Grade 3-5

Car Shopping in a Command Economy

Updated: October 10 2019,

Contrary to US methods of distribution (namely prices), the Soviet Union used different methods of distribution of its goods during the reign of Communism. This lesson will explore the benefits and consequences of each of those methods of distribution.


Contrary to US methods of distribution (namely prices), the Soviet Union used different methods of distribution of its goods during the reign of Communism. This lesson will explore the benefits and consequences of each of those methods of distribution.

flag [Note to teacher: During Soviet times when cars were very difficult to acquire, the Soviet government used several methods of distribution, often in conjunction with each other, to determine who should receive the cars. Those methods were:

  • command – the government or managers of workplaces decided who was eligible for purchasing a car.
  • majority rule – if there was one car available, at times, the workers would vote for who should be able to buy the car.
  • contests – whoever collects the most coal in a mine, for example, would be eligible to buy a car.
  • force – similar to command, people were told who could and who couldn’t buy a car.
  • first-come/first-served – people would put their names on a waiting-list to buy a car.
  • sharing equally – ideally, the Soviet government would distribute goods this way, but there were never enough goods to distribute. Therefore, they used other methods of distribution.
  • lottery – a manager may choose to use this method to decide who should receive the car
  • personal characteristics – some people were more likely to receive goods than others based on personal characteristics such as being a veteran of war or having a physical disability.
  • other methods – personal gain: a manager may keep the car for himself or sell it to a friend.
  • price – the above methods were used to determine who was eligible to purchase a car, it was still the responsibility of the buyer to pay for it. Therefore, if the consumer could not afford the car, he or she could not buy it.]

Learning Objectives

  • Identify benefits and repercussions of various methods of distributing goods in the Soviet Union.

Resource List


 Activity 1

  1. Print out several sets of the “Biographies” which describe people in the Soviet workforce.
  2.  Divide the students into groups of five.
  3. Give a set of biographies to each group, face down. Tell students to randomly choose one biography and not to look at it.
  4. Describe how cars were difficult to obtain in the Soviet Union and that there were several ways of distributing the cars. Explain that cars were given to factories to be distributed to the workers. Unfortunately, there were never enough cars to give to everyone, so other means of determining who would get the car were used.
  5. Explain to the students that in this role-playing activity, each student will become a Soviet worker in the Osh Silk Factory. This is not the factory’s website but a collection of images of workers and working conditions in the USSR. Have students explore the website and create a list of 10 adjectives which describe how it would feel to work in a factory in the USSR.
  6. Here is a map of the region. Have students refer to the map to identify the location of the Osh Silk Factory and the surrounding cities which are referred to in the 5 biographies.
  7. A lottery has decided that these are the five finalists in deciding who will be able to buy the one car available. Click to see the car they can buy. Students will refer to this particular vehicle later in the lesson.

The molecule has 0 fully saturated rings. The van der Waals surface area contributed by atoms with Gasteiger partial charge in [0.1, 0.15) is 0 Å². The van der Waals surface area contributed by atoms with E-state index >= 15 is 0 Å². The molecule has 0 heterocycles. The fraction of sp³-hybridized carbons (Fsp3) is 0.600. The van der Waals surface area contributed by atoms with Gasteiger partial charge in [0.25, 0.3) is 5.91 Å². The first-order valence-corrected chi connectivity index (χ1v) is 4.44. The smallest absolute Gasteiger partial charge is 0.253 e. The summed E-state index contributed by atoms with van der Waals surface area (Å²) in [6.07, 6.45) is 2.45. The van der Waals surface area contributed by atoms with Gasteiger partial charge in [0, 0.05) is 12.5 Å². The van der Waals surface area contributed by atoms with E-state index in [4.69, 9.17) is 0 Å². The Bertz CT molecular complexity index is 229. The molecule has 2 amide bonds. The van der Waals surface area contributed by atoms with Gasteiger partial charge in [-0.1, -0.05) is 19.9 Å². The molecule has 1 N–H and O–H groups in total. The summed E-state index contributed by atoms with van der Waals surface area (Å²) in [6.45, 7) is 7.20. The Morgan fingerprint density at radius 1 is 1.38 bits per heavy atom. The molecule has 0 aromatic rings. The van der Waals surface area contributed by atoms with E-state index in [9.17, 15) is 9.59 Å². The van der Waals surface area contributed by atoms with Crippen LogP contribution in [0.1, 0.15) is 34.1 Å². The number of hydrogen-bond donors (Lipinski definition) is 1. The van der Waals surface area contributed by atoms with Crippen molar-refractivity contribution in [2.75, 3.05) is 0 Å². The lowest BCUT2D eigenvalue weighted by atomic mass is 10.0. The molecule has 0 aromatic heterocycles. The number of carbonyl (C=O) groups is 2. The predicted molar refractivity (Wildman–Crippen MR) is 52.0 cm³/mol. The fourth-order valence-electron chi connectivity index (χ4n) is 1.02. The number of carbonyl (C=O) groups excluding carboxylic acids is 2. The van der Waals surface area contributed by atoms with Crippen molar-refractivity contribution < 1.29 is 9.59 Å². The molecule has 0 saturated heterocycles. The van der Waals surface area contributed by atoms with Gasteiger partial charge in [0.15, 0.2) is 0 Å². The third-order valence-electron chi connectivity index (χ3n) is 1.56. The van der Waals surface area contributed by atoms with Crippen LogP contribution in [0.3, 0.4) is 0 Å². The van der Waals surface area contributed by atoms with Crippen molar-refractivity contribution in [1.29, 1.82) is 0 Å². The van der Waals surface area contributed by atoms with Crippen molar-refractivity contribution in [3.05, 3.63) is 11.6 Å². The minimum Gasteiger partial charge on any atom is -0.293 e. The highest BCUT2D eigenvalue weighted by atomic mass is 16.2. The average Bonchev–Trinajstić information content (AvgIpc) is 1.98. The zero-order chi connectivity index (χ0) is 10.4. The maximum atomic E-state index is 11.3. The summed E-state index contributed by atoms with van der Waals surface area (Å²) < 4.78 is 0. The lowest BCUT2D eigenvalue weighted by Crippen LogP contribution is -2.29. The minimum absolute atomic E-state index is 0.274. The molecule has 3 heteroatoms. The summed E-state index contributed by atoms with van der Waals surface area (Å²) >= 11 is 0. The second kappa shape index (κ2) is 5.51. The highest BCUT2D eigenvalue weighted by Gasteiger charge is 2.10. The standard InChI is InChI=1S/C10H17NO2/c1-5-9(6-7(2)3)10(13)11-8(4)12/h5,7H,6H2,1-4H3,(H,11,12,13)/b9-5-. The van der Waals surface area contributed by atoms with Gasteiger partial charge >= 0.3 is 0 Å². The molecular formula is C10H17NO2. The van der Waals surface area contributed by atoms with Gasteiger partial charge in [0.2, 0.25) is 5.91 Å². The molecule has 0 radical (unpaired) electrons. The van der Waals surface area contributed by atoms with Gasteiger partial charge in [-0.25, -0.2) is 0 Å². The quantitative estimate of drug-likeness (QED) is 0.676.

8. Assign each group a method of distribution:
    • command and force
    • personal characteristics
    • majority rule
    • contests
  9. In their group, the students have to describe their biographies to each other and use the assigned method of distribution to determine who can buy the car.
  10. Reconvene as a group and reflect on the following questions:
    1. What method of distribution seemed most fair?
    2. Who do you think deserved to have the car?
    3. How do you think having a car would affect each of their lives?
    4. What other methods of distribution do you think would be better?
    5. Which method of distribution would best benefit each of the workers? Why?
      • Maria? [lottery: she would not do well in any other method of distribution]
      • Valentina? [majority rule: everybody loves Valentina, especially Igor]
      • Sergei? [contest: he is a very fast at work]
      • Ivan? [force: he is the manager in charge]
      • Igor? [personal characteristics: he is a war hero and is well-liked]
    6. Did seeing the the size of the car on the website influence your decision?


  1. How would you fare if buying a car in the Soviet Union? What method of distribution would work best for you? Why?
  2. How would not having a car affect your life? What changes would you need to make?
  3. Not everyone was honest when trying to buy a car in the Soviet Union. Do you think you would “play fair” when attempting to buy a car there?

Extension Activity

Using the National Geographic map of Kyrgyzstan, have students determine how much they would spend on gasoline to visit the following cities:

  • Osh to Kyzyl-Kyya [about 50 miles, 1 2/3 gallons, 1 Ruble, 1 Dollar]
  • Osh to Ozgon [about 30 miles, 1 gallon, 60 Kopecks, 60 cents]
  • Osh to Bishkek [about 200 miles, 6 2/3 gallons, 4 Rubles, 4 Dollars]
  • Osh to Karakol [about 360 miles, 12 gallons, 7 Rubles and 20 Kopecks, $7.20]
  • Osh to Suluktu [about 200 miles, 6 2/3 gallons, 4 Rubles, 4 Dollars]

This activity is based on economic information from the 1980s. The car drives 30 miles to the gallon and gasoline which costs 60 Kopecks per gallon. There are 100 Kopecks to the Ruble and one ruble is approximately equal to one dollar.